Notes From The Shadows
"If Astral Doors had an intention to re-revolutionize the metal and rock industry – flipping it on its ear and leaving mouths agape - well, it might be time for you to awaken from the fantasy. Astral Doors has and always will play badass rock ‘n’ metal that is so steeped in the historical realms of Rainbow and Ronnie James Dio that the material is stained a deep reddish brown. With that said, if you set those expectations to moniker of reality, “Notes from the Shadows” really is one of the most enjoyable metal albums you'll hear all year.
Although I do think vocalist Nils Patrik Johansson (Civil War) plays tribute to the great Ronnie James Dio, he is quite distinctive and is by no means the “replica” which many people have stamped him as. A much closer listen to his work (check Civil War, Wuthering Heights, and Lion’s Share for reference), reveals a much deeper variety in style than the stigma he has received from critics who lazily overgeneralize. I’m sure Johansson is likely flattered by the comparison (who wouldn’t be), but on top of drawing influences from a myriad of vocalist admired over the years, he has a style that is easily identifiable.
With that said, “Notes from the Shadows” presents a basic rock ‘n’ metal approach – a heavier Rainbow, if you will, so if this is not your bag…move on. For those that enjoy well written songs with bad ass Hammond style keyboards (from Joakim Rodberg) and absurdly infectious hooks (from Joachim Nordlund) all shadowed by Johansson’s bold vox, then this release will be met with insane enjoyment. “Last Temptation of Christ” and “Confessions” have all those typical Astral Doors hallmarks, including Johansson’s trademark “intro shouting” of the song title just shortly after the start. The best offerings include “Disciples of the Dragon Lord” (perhaps the heaviest on the album), “Walker the Stalker” and “Desert Nights” – all with more hooks than a Bassmaster tournament.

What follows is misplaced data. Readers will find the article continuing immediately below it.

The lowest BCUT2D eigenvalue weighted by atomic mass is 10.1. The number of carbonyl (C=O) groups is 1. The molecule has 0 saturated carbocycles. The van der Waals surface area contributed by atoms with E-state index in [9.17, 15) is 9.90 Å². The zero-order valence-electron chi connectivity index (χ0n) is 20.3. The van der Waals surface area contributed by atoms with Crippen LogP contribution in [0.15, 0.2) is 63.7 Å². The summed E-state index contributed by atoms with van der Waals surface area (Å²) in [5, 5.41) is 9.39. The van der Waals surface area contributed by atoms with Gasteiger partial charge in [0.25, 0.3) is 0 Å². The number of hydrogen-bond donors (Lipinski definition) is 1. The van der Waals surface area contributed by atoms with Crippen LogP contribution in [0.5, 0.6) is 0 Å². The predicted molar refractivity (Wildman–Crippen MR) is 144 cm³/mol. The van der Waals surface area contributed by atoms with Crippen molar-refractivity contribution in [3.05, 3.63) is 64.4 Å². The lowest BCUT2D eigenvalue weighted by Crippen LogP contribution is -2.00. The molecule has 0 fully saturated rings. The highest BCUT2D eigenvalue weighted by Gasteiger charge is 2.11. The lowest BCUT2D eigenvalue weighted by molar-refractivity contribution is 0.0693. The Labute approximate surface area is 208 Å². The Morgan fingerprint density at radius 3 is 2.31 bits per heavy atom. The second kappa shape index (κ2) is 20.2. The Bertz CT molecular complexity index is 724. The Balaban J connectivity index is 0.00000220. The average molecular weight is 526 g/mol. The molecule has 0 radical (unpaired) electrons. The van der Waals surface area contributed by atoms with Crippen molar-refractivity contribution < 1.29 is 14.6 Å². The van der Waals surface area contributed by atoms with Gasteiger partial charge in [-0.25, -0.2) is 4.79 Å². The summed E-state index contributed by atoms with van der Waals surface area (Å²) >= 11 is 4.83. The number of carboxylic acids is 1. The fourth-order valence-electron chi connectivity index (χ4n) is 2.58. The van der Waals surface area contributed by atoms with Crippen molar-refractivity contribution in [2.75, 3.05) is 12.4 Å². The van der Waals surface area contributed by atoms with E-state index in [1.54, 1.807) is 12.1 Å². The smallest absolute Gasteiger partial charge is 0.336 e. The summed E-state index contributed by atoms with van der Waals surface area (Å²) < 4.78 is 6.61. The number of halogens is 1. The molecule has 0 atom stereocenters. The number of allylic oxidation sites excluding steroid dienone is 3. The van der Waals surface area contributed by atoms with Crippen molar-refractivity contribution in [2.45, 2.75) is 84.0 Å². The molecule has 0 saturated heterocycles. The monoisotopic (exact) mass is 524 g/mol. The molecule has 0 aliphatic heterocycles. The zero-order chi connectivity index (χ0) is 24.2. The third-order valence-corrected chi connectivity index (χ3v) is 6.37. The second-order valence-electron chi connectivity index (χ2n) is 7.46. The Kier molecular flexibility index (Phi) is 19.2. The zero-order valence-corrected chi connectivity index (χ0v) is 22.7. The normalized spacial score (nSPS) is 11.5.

My personal favorite is “Shadowchaser,” which starts with a melody that is a near replica of “Man on the Silver Mountain” (which certainly won’t help with that Dio/Rainbow stigma). It quickly turns into one of the most accessible tracks on the album. “Die Alone” – which is a drum clinic of badassery from Johan Linstedt (and not for awe inspiring fills, just ability to inspire headbanging) – is another in a string of tracks that would make the Astral Doors best-of release.
Don't expect “Notes from the Shadows” to teach you a new way to rock. If that happens, you probably are not listening to Astral Doors. Consider this a lesson in how to properly rock through echos of the greats like Rainbow, Sabbath and, of course, Dio. If you enjoy the extension of a great legacy carried on through newer acts, you will find much to enjoy on this album. "Notes from the Shadows" is just a continuation of the great song writing and unique ability to force the body rock out which you should come to expect from Astral Doors." - Metal Underground